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en:ca_dca_examples

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en:ca_dca_examples [2018/04/12 23:56] David Zelený [Example 2: DCA on Vltava river valley dataset] |
en:ca_dca_examples [2019/01/26 18:39] David Zelený [CA & DCA (unconstrained ordination)] |
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- | ====== Unconstrained ordination ====== | + | ====== Ordination analysis ====== |

- | ===== Correspondence Analysis (CA) & Detrended Correspondence Analysis (DCA)===== | + | ===== CA & DCA (unimodal unconstrained ordination) ===== |

[[{|width: 7em; background-color: white; color: navy}ca_dca|Theory]] | [[{|width: 7em; background-color: white; color: navy}ca_dca|Theory]] | ||

[[{|width: 7em; background-color: white; color: navy}ca_dca_R|R functions]] | [[{|width: 7em; background-color: white; color: navy}ca_dca_R|R functions]] | ||

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It is evident that sample 19 is quite different from the rest of data, and correspondence analysis even greatly exaggerates this difference. Here is where the detrending of ordination axes comes as an option (see further, and for DCA on Danube meadow dataset see [[en:ca_dca?&#exercise_3|Exercise 3]] below). | It is evident that sample 19 is quite different from the rest of data, and correspondence analysis even greatly exaggerates this difference. Here is where the detrending of ordination axes comes as an option (see further, and for DCA on Danube meadow dataset see [[en:ca_dca?&#exercise_3|Exercise 3]] below). | ||

- | ==== Example 2: DCA on Vltava river valley dataset ==== | + | ==== Example 2: DCA on Vltava river valley dataset to decide whether linear or unimodal ordination method should be used ==== |

+ | To decide whether the compositional data are homogeneous or heterogeneous, respectively (and thus more suitable for linear or unimodal ordination methods, respectively), we may calculate detrended correspondance analysis (DCA) first and check the length of the first ordination axis (in units of S.D.) to decide. | ||

<code rsplus> | <code rsplus> | ||

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(Showed only 8 of all 96 unconstrained eigenvalues) | (Showed only 8 of all 96 unconstrained eigenvalues) | ||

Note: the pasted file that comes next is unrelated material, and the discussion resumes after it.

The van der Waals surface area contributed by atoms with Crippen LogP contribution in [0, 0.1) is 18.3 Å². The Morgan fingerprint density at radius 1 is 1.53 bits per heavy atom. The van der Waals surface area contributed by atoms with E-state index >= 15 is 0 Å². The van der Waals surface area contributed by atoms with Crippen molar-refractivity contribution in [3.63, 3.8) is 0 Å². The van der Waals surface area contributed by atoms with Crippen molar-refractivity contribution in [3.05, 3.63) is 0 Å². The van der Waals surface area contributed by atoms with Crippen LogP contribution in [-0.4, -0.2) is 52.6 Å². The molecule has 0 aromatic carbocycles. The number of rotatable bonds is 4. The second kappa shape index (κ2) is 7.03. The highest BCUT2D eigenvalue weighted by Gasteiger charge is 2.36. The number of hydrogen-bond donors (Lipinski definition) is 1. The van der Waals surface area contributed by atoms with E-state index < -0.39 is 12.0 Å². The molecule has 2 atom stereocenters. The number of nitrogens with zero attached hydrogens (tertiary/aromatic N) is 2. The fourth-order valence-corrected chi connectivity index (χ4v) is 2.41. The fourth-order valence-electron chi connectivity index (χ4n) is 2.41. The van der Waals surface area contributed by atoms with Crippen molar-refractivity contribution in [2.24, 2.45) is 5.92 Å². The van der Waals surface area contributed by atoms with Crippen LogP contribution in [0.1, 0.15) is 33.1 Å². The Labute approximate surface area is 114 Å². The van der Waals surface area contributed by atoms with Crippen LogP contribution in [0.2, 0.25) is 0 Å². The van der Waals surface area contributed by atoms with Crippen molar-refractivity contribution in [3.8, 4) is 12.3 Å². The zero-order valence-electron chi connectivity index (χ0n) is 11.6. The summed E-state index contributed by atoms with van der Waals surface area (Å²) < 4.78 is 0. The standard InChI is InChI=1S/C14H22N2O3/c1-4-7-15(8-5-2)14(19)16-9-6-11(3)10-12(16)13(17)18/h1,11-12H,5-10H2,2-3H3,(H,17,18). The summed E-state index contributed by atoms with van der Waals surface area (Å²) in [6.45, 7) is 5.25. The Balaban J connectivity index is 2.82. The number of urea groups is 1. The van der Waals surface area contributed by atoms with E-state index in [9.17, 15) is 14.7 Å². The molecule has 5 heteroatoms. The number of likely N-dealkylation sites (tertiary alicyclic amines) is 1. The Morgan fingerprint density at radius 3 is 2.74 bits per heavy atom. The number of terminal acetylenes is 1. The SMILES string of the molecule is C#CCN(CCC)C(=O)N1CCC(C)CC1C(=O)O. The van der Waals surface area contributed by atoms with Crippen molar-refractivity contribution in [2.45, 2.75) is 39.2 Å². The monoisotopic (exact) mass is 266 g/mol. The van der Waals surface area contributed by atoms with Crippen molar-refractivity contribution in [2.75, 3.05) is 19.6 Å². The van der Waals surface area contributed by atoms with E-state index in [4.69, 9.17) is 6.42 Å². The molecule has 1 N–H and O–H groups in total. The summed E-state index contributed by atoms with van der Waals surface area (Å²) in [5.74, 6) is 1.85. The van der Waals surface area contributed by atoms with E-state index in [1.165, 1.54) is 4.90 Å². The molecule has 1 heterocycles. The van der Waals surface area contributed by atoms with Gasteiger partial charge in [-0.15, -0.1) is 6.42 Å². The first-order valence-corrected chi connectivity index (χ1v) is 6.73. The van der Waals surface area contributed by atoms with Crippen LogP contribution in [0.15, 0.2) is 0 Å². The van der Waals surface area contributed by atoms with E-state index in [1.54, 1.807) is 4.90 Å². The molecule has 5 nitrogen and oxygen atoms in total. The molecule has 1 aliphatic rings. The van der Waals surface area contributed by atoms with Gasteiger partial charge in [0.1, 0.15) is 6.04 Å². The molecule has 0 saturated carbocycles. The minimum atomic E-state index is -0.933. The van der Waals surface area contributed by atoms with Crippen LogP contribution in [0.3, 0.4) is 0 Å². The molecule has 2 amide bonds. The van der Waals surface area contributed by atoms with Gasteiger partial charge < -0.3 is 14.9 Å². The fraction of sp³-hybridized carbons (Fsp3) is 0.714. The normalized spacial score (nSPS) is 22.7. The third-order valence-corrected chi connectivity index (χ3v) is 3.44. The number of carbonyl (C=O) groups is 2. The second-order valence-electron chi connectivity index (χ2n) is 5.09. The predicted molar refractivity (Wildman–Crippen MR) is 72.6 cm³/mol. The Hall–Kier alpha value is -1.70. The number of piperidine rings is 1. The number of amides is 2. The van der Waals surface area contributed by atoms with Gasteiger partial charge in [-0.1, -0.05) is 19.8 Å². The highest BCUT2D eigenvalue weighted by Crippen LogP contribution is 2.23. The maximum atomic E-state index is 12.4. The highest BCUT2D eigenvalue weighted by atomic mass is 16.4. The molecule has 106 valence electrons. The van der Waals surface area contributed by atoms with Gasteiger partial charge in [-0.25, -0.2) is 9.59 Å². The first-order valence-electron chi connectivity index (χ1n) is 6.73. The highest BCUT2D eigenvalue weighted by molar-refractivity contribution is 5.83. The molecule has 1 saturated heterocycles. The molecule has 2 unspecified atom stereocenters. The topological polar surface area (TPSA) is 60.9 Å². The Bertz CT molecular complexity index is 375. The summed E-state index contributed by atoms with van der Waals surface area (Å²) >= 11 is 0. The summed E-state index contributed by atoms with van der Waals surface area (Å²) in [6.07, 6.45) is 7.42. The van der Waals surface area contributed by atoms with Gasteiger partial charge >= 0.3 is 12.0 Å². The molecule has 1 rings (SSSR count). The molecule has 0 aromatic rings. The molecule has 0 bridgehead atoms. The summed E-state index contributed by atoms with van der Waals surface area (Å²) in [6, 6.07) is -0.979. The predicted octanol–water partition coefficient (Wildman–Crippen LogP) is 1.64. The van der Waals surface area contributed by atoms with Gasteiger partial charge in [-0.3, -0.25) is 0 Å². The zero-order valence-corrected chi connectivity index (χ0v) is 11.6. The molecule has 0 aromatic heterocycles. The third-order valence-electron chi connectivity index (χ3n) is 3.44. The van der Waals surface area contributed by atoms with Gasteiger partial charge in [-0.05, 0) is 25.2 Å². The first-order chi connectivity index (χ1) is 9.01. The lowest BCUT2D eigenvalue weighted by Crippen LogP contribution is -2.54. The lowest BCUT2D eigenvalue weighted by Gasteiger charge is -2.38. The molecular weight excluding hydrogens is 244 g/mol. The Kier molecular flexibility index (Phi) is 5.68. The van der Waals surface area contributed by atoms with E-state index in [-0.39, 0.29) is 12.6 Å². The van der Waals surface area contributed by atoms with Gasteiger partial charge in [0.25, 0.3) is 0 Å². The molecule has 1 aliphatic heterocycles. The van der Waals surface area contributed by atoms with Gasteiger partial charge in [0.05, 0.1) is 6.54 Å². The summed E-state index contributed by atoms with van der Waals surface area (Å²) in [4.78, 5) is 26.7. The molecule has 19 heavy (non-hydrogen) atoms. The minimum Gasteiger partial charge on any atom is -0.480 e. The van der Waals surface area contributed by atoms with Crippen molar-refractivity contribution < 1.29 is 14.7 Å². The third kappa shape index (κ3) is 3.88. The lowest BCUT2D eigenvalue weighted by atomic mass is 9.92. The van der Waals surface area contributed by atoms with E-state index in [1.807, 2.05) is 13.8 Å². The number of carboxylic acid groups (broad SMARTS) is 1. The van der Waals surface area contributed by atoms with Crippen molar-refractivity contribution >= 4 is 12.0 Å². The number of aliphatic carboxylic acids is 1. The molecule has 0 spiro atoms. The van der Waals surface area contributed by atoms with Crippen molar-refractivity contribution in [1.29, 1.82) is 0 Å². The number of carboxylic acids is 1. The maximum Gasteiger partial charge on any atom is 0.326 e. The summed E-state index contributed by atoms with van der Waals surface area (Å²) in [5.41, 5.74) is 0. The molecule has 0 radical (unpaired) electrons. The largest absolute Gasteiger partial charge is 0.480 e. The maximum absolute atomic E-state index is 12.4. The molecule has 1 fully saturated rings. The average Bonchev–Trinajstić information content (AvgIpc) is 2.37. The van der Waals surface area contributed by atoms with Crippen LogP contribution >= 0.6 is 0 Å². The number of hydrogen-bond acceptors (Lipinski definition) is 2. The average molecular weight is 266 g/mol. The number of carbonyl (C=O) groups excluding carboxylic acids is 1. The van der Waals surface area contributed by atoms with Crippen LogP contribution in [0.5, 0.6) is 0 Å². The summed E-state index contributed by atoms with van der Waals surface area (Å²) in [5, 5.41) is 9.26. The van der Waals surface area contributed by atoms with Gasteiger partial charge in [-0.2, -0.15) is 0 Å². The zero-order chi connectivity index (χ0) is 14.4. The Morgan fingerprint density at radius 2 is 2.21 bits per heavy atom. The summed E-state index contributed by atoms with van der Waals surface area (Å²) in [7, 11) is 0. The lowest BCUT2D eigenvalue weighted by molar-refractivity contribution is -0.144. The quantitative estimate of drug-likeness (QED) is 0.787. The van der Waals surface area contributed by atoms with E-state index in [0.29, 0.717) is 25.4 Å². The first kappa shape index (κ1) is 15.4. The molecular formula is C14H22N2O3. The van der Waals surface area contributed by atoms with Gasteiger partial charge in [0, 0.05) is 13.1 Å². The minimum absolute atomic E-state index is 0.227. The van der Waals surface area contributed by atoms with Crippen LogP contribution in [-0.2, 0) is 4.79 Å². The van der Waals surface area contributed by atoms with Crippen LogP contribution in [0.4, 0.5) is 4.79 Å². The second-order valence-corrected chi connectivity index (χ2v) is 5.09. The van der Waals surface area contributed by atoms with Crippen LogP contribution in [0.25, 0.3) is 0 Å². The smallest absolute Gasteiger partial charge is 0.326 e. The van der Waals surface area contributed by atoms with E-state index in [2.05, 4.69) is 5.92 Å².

</code> | </code> | ||

- | As you can see, total inertia is 7.372, and if needed, variation captured by particular axes can be calculated as eigenvalue/total inertia (e.g., for the first axis, 0.5533/7.372*100 = 7.50%)((However, see this note from Jari Oksanen on this topic, copied from [[http://r-forge.r-project.org/forum/forum.php?thread_id=25406&forum_id=194&group_id=68|this]] discussion: //The concept of total inertia does not exist in DCA. Alternative software use the total inertia from other ordination methods such as orthogonal correspondence analysis. Just call cca() for your data to get the total inertia of orthogonal CA. However, that really has no relevance for DCA, although that statistics is commonly used and ritually reported in papers.//)) | + | As you can see, total inertia is 7.372, and if needed, variation captured by particular axes can be calculated as eigenvalue/total inertia (e.g., for the first axis, 0.553/7.372*100 = 7.50%)((However, see this note from Jari Oksanen on this topic, copied from [[http://r-forge.r-project.org/forum/forum.php?thread_id=25406&forum_id=194&group_id=68|this]] discussion: //The concept of total inertia does not exist in DCA. Alternative software use the total inertia from other ordination methods such as orthogonal correspondence analysis. Just call cca() for your data to get the total inertia of orthogonal CA. However, that really has no relevance for DCA, although that statistics is commonly used and ritually reported in papers.//)) |

en/ca_dca_examples.txt · Last modified: 2019/02/26 23:32 by David Zelený